morning, before I turned my favorite Saturday
morning news show on, I unfolded the newspaper.
It wasn’t in pristine condition. My husband
had first dibs on it when he collected it from
the driveway to take it to breakfast at MacDonald’s
so the B Section was on top and there it was.
A swell of sadness and memories, losses and gains
of very different kinds.
entire story and image above the fold was about
the death of USA’s forty-first President.
What, you might ask, does this have to do with
literature. I am going to tell you and it has
little or nothing to do with politics.
poetry and fiction are my first loves, my love
of writing was forged in journalism. And this
story in the Los Angeles Times made me
reflect on it. The Times was ready for
this story. It is an example of what journalism
can teach a writer: Anticipation. Preparedness.
Organization. Accuracy. Writing with clarity (short
sentences, sometimes pithy leads). I am grateful
to journalism for the what it taught me.
story was more biography than obituary. That is
a trend these days, but this story clarified the
death and life of a gentleman who lead our nation
through some perilous times. Like world transition
after the break of the Soviet Union. Like a Germany
divided. Some things I had forgotten. And some
things I have been afraid I will never see again
in politics (back to that gentility thing again
and, OK, a little politics, too!)
mused about my first “job” in journalism.
I was a “reporter” for my high school
newspaper, a job I mostly wanted because that’s
where the cutest and smartest boys were and I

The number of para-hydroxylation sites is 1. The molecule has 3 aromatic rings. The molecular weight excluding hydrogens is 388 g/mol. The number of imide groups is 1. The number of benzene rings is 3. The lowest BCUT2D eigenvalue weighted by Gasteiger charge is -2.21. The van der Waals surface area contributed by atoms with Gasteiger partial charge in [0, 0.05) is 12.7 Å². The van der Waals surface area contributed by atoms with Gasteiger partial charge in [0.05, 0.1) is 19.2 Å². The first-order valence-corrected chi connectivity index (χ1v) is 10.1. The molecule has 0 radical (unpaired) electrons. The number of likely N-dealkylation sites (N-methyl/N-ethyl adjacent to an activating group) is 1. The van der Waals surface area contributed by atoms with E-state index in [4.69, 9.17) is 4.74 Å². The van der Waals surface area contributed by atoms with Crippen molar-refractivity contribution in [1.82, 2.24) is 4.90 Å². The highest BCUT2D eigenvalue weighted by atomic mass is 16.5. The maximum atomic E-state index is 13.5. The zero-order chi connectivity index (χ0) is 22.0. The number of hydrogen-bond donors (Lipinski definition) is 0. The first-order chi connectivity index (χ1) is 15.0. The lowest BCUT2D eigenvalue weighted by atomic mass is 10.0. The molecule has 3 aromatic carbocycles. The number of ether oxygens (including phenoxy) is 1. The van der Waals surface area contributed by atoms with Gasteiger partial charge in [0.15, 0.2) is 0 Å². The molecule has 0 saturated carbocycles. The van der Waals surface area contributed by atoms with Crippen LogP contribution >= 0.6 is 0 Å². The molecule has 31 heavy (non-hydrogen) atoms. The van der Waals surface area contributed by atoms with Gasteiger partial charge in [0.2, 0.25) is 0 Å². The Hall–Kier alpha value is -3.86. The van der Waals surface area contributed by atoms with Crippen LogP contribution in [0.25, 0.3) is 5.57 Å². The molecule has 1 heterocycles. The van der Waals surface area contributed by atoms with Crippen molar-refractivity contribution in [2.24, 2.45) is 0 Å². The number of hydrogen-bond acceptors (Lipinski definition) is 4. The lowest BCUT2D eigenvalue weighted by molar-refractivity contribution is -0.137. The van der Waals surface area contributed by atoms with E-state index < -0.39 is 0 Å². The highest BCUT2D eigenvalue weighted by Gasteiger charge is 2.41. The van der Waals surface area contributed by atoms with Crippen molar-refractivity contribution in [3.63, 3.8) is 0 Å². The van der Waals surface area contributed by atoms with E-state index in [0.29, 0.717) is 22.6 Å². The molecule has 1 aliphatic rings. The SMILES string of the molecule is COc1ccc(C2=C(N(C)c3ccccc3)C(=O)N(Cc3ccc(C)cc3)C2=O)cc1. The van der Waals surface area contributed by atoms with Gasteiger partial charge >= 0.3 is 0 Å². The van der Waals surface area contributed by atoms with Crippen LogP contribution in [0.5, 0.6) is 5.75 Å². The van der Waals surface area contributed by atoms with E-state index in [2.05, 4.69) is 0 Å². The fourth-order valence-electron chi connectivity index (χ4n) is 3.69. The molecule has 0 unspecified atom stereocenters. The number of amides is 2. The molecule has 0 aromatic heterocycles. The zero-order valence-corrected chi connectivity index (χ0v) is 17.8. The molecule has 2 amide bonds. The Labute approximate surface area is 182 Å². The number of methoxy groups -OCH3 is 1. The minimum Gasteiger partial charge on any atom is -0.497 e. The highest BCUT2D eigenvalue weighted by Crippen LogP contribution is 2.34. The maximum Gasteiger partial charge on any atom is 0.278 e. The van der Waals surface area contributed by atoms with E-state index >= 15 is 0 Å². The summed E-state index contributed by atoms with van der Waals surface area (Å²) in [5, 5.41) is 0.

was able to wander the halls of my school with
an official pass when few others could. I wasn’t
there for the right reasons, but I was soon converted.
I thought about my second job in journalism when
I was only eighteen as a staff writer in the “society”
department at The Salt Lake Tribune,
our state’s major newspaper. It was there
I fell in love not with the men on the sports
desk but with the thud, thud, thud of the printing
press when it started rolling, the smell of the
molten lead when I delivered out pages—the
“layout”—to the backshop. The
smear of fresh printer’s ink on my fingers
when I opened those pages in print the next morning.
I thought about all that goes into a story like
the death of a president on short notice. It wasn’t
a miracle. It was preparation. Still, this story
must have lit up the newsroom when the death of
a man who was president when much of our population
was not yet born became news. I would have loved
being in the newsroom. The rush for files. The
quick edits and re-edits. The writing of a headline
that filled the entire width of the paper. The
font. The masthead. The camaraderie. Feeling part
of history being made in some small but important
am still learning many of the lessons journalism
teaches, but my love for it when it is at its
best is complete.